When you do wrong, you expect a consequence. We teach children the consequences of their wrongdoing. It does not make them “bad kids”, but a kid who is learning what is right and what is wrong and the consequences of both.
We do not “punish” (with consequences) a child who has done something wrong in the past and is no longer doing it. That would be judging the child as bad due to past behaviour and taking the perspective that the act of wrongdoing is reflective of their personality until the end of days.
Using the same reasoning for betrayal of a spouse: When the betrayer shows deep remorse and is no longer engaging in any of the behaviours that were related to the betrayal, there need to be no reason to keep on “punishing” the spouse (who has done the work).
How come betrayed feel the urge to punish? The reasons are that they are still hurting, that they are haunted by memories that affect their daily functioning. They feel the urge to show their hurt which is a form of punishment for the betrayer.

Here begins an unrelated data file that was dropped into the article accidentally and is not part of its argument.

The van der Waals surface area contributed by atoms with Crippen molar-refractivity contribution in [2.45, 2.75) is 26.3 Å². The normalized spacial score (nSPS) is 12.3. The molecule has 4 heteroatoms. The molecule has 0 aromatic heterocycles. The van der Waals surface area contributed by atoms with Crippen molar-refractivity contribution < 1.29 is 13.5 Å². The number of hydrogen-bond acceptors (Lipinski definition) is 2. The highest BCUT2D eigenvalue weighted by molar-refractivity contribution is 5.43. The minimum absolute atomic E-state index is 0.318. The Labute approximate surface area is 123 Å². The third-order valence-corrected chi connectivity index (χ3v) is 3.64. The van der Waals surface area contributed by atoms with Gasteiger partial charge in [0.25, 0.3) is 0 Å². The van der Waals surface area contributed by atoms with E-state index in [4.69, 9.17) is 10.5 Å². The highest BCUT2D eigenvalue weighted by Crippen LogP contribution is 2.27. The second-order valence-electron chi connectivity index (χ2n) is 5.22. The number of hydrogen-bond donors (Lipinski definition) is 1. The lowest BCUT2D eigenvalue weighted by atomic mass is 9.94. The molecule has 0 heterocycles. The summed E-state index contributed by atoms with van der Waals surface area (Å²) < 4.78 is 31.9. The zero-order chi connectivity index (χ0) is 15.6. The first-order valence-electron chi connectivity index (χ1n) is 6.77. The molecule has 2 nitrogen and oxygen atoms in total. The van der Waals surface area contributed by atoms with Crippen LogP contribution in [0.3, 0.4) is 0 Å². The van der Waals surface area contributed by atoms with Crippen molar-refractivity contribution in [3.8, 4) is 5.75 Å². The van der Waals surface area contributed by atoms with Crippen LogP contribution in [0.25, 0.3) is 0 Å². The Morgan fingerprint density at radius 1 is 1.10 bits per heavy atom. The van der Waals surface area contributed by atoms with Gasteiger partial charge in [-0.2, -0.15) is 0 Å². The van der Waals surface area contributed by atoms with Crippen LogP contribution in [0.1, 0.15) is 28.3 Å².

Healing: If a betrayed spouse can trust that there is no longer any betrayal in any form, the betrayed spouse will be able to gradually place the wrongdoing in the past and have peace with the fact that consequences have affected the betrayer enough. All anger which equals hurt has been communicated. All communication by this time is a repetition.
To let a former betrayer know that the hurt is still there, a different form of communication (a word, a sign, a symbol) can be chosen to show that the pain is still present. This can be followed by a request. The request can be “I need you to hold me”, I need you to get it”, I need to feel loved”, I need to feel that we are your priority”. The betrayed can communicate the request during a time when there are no painful reminders. It is important that the former betrayer knows what their spouse needs…to have to ask from their spouse what they need when in pain is not helping in particular when they have communicated this. It would be another disappointment.